Last Saturday found Virginia Miller, operations manager of the Midwest Workers Association (MWA), standing outside the door of a low-rise housing complex in Bronzeville accompanied by two college undergraduate members-in-training. A young woman, still in pajamas, comes to the door. After introducing herself and the two undergraduates, Miller begins to talk about the MWA:
“We’re an organizing drive of working people, people who are out of work, people on fixed incomes, joining together to gain the strength to determine our future. More and more of us are working twice as hard for half as much and more of us can’t get access to the things we need, like medical care. We know that there is strength in numbers, and we know that it takes organization to change our conditions.” Miller hands the young woman a pamphlet.
The concerns that Miller voices are just some of the many problems the Midwest Workers Association, an independent, member-based workers’ advocacy organization run out of Chicago’s South Side, was created to address. The MWA is geared towards providing a membership of socially conscious workers with survive-and-get-on-your-feet services and referrals to ensure a minimum quality of life, allowing them time and mental energy to organize to fight these larger problems. “We don’t just treat the symptoms of the problem, but are trying to build ourselves up to address the problems itself,” Miller said.
Back on the street, Miller asks the woman at the door, “Do you work?” The woman answers that she’s a sales associate at Target. Although she works full-time, her wages are far from providing basic sustenance. She wants to move away from home, but relies on health and insurance benefits through her mother’s work, and she makes barely enough to provide her son and herself with food and clothing.
A few houses down, Miller’s team is invited into Harry’s* home. The front room of Harry’s apartment is tidy and modern, furnished with a new leather seat set and rug. His son plays a combat video game on a large flat-screen TV. Another child is chatting on the Internet. The comfort of his home gives a false sense of security.
Harry works as a lineman at an auto parts company in Chicago Heights. Over Harry’s twelve years working at the plant, it has increasingly switched from full-time to temporary workers. Although Harry’s job provides health insurance benefits and pays enough to allow for luxury purchases, he’s a non-union worker, and fears benefit and hour cutbacks, or even a layoff, in the future.
Harry and the Target associate are among six new members added to MWA on Saturday’s canvass. Economic insecurity in post-recession America, with 222 applicants for every living-wage low-skill job available, has made participation in a workers’ advocacy organization like MWA especially appealing to individuals like them. “For many people, it’s about saying: I don’t like the direction where things are going, and I don’t like future prospects for me,” Miller said.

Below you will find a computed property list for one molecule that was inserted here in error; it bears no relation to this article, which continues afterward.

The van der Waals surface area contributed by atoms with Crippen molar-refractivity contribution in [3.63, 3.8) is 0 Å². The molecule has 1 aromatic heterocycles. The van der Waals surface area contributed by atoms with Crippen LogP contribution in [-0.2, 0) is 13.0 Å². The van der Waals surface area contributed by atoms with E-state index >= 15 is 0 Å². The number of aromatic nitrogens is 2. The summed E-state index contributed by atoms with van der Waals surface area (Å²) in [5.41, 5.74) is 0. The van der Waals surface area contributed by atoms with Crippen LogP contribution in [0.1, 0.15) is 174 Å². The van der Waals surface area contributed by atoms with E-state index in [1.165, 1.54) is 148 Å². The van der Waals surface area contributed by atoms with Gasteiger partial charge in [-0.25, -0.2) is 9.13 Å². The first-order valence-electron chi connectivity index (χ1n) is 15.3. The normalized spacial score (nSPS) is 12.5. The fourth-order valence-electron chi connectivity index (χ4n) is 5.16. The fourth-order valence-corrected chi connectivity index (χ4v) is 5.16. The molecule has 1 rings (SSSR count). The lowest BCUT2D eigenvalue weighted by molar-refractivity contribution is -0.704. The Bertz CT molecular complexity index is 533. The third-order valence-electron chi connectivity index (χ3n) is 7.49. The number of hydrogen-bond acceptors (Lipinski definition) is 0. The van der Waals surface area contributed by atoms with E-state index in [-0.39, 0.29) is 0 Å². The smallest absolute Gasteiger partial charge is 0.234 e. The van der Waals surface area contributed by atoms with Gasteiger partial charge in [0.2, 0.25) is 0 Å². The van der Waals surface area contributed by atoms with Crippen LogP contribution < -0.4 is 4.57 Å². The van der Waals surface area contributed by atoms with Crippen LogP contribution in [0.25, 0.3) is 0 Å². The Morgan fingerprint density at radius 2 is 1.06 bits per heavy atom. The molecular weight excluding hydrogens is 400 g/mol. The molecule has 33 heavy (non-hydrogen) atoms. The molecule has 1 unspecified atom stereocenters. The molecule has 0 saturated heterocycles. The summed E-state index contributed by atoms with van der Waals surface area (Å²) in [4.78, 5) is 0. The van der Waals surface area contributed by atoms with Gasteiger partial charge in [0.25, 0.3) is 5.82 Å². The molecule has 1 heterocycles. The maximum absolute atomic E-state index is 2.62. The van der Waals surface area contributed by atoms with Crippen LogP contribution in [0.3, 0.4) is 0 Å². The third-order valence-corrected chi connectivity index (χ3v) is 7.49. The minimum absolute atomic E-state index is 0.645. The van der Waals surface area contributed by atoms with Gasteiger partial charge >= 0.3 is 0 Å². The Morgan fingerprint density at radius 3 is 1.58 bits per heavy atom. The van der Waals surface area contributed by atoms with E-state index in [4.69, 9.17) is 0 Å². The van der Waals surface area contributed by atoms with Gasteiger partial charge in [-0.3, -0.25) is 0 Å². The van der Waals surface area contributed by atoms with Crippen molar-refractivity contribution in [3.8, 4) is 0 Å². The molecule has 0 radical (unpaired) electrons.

All of MWA’s initiatives–mainly relief programs, including clothes distribution, non-emergency dental and medical care provision, and a job-referral program–are intended to help Chicagoans “meet day-to-day needs, so [they] can survive while [learning] the skills to build the solidarity to fight to determine [their] fate and [their] future,” according to the organization’s outreach literature.
Since its founding in 1996, the MWA has grown to 10,000 members, and has drawn interest from both ends of the socioeconomic spectrum.
The association has successfully gained a membership base of South Side and West Side business owners and church, academic, and community leaders who provide broad support to the organization. Because the MWA doesn’t take government and foundation funding, which could influence organization activity, it relies on financial and logistical support from more affluent members. The current MWA location, at 5152 South Halsted Street, was donated by a member upon retirement and rehabilitated into an office space by the University of Chicago’s Habitat for Humanity club over a three-year period. Donations from businesses like Seattle’s Best Coffee, Whole Foods, Angie’s Bakery, and Hyde Park Produce supply the organization’s food pantry, and a number of legal, medical, and dental professionals offer services to members free of charge.